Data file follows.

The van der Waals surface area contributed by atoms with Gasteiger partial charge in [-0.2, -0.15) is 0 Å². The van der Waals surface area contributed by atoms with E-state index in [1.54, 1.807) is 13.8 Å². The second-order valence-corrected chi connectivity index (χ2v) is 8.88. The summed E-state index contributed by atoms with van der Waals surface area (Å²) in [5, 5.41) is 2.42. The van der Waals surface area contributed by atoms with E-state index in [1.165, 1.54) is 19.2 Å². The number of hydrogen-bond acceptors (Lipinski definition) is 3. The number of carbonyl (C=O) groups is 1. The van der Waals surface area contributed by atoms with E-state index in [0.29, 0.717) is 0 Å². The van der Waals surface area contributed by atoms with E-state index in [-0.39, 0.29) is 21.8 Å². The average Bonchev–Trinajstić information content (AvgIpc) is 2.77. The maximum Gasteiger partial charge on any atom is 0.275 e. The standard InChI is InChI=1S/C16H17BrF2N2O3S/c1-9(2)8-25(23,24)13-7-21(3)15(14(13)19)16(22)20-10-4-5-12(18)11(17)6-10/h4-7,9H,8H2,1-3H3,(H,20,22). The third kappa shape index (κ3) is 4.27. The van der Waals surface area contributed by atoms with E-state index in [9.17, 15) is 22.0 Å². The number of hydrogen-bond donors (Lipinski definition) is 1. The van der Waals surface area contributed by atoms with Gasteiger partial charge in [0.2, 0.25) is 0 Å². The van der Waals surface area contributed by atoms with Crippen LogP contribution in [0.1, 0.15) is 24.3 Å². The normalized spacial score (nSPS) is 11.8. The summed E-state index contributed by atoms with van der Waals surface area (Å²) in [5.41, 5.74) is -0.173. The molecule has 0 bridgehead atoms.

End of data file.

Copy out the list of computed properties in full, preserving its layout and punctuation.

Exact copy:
The van der Waals surface area contributed by atoms with Gasteiger partial charge in [-0.2, -0.15) is 0 Å². The van der Waals surface area contributed by atoms with E-state index in [1.54, 1.807) is 13.8 Å². The second-order valence-corrected chi connectivity index (χ2v) is 8.88. The summed E-state index contributed by atoms with van der Waals surface area (Å²) in [5, 5.41) is 2.42. The van der Waals surface area contributed by atoms with E-state index in [1.165, 1.54) is 19.2 Å². The number of hydrogen-bond acceptors (Lipinski definition) is 3. The number of carbonyl (C=O) groups is 1. The van der Waals surface area contributed by atoms with E-state index in [0.29, 0.717) is 0 Å². The van der Waals surface area contributed by atoms with E-state index in [-0.39, 0.29) is 21.8 Å². The average Bonchev–Trinajstić information content (AvgIpc) is 2.77. The maximum Gasteiger partial charge on any atom is 0.275 e. The standard InChI is InChI=1S/C16H17BrF2N2O3S/c1-9(2)8-25(23,24)13-7-21(3)15(14(13)19)16(22)20-10-4-5-12(18)11(17)6-10/h4-7,9H,8H2,1-3H3,(H,20,22). The third kappa shape index (κ3) is 4.27. The van der Waals surface area contributed by atoms with E-state index in [9.17, 15) is 22.0 Å². The number of hydrogen-bond donors (Lipinski definition) is 1. The van der Waals surface area contributed by atoms with Gasteiger partial charge in [0.2, 0.25) is 0 Å². The van der Waals surface area contributed by atoms with Crippen LogP contribution in [0.1, 0.15) is 24.3 Å². The normalized spacial score (nSPS) is 11.8. The summed E-state index contributed by atoms with van der Waals surface area (Å²) in [5.41, 5.74) is -0.173. The molecule has 0 bridgehead atoms.